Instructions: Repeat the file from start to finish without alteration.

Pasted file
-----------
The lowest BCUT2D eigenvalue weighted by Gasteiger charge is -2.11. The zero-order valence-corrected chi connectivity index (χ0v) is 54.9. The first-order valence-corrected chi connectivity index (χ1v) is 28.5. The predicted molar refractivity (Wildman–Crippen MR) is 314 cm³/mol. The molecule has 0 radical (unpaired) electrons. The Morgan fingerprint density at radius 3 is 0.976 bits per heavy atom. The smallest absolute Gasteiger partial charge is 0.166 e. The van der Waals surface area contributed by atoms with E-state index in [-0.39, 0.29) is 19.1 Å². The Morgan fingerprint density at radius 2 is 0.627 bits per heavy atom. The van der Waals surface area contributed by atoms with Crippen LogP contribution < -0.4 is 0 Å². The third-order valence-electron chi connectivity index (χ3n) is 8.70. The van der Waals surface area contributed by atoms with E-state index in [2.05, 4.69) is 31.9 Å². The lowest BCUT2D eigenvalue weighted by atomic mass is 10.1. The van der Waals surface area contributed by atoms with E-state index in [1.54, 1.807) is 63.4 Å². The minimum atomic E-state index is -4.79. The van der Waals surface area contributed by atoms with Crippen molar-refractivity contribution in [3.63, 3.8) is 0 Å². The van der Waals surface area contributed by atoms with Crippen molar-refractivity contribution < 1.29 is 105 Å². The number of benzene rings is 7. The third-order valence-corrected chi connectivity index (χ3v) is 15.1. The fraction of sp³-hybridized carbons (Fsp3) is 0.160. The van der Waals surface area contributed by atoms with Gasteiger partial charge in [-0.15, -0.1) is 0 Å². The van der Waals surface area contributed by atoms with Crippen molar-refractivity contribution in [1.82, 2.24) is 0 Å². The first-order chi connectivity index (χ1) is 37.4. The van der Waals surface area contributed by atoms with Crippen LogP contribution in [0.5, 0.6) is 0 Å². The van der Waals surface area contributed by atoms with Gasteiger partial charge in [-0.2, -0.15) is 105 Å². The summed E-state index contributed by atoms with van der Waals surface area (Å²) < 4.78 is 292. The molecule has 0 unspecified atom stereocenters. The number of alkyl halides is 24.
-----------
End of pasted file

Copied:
The lowest BCUT2D eigenvalue weighted by Gasteiger charge is -2.11. The zero-order valence-corrected chi connectivity index (χ0v) is 54.9. The first-order valence-corrected chi connectivity index (χ1v) is 28.5. The predicted molar refractivity (Wildman–Crippen MR) is 314 cm³/mol. The molecule has 0 radical (unpaired) electrons. The Morgan fingerprint density at radius 3 is 0.976 bits per heavy atom. The smallest absolute Gasteiger partial charge is 0.166 e. The van der Waals surface area contributed by atoms with E-state index in [-0.39, 0.29) is 19.1 Å². The Morgan fingerprint density at radius 2 is 0.627 bits per heavy atom. The van der Waals surface area contributed by atoms with Crippen LogP contribution < -0.4 is 0 Å². The third-order valence-electron chi connectivity index (χ3n) is 8.70. The van der Waals surface area contributed by atoms with E-state index in [2.05, 4.69) is 31.9 Å². The lowest BCUT2D eigenvalue weighted by atomic mass is 10.1. The van der Waals surface area contributed by atoms with E-state index in [1.54, 1.807) is 63.4 Å². The minimum atomic E-state index is -4.79. The van der Waals surface area contributed by atoms with Crippen molar-refractivity contribution in [3.63, 3.8) is 0 Å². The van der Waals surface area contributed by atoms with Crippen molar-refractivity contribution < 1.29 is 105 Å². The number of benzene rings is 7. The third-order valence-corrected chi connectivity index (χ3v) is 15.1. The fraction of sp³-hybridized carbons (Fsp3) is 0.160. The van der Waals surface area contributed by atoms with Gasteiger partial charge in [-0.15, -0.1) is 0 Å². The van der Waals surface area contributed by atoms with Crippen molar-refractivity contribution in [1.82, 2.24) is 0 Å². The first-order chi connectivity index (χ1) is 37.4. The van der Waals surface area contributed by atoms with Crippen LogP contribution in [0.5, 0.6) is 0 Å². The van der Waals surface area contributed by atoms with Gasteiger partial charge in [-0.2, -0.15) is 105 Å². The summed E-state index contributed by atoms with van der Waals surface area (Å²) < 4.78 is 292. The molecule has 0 unspecified atom stereocenters. The number of alkyl halides is 24.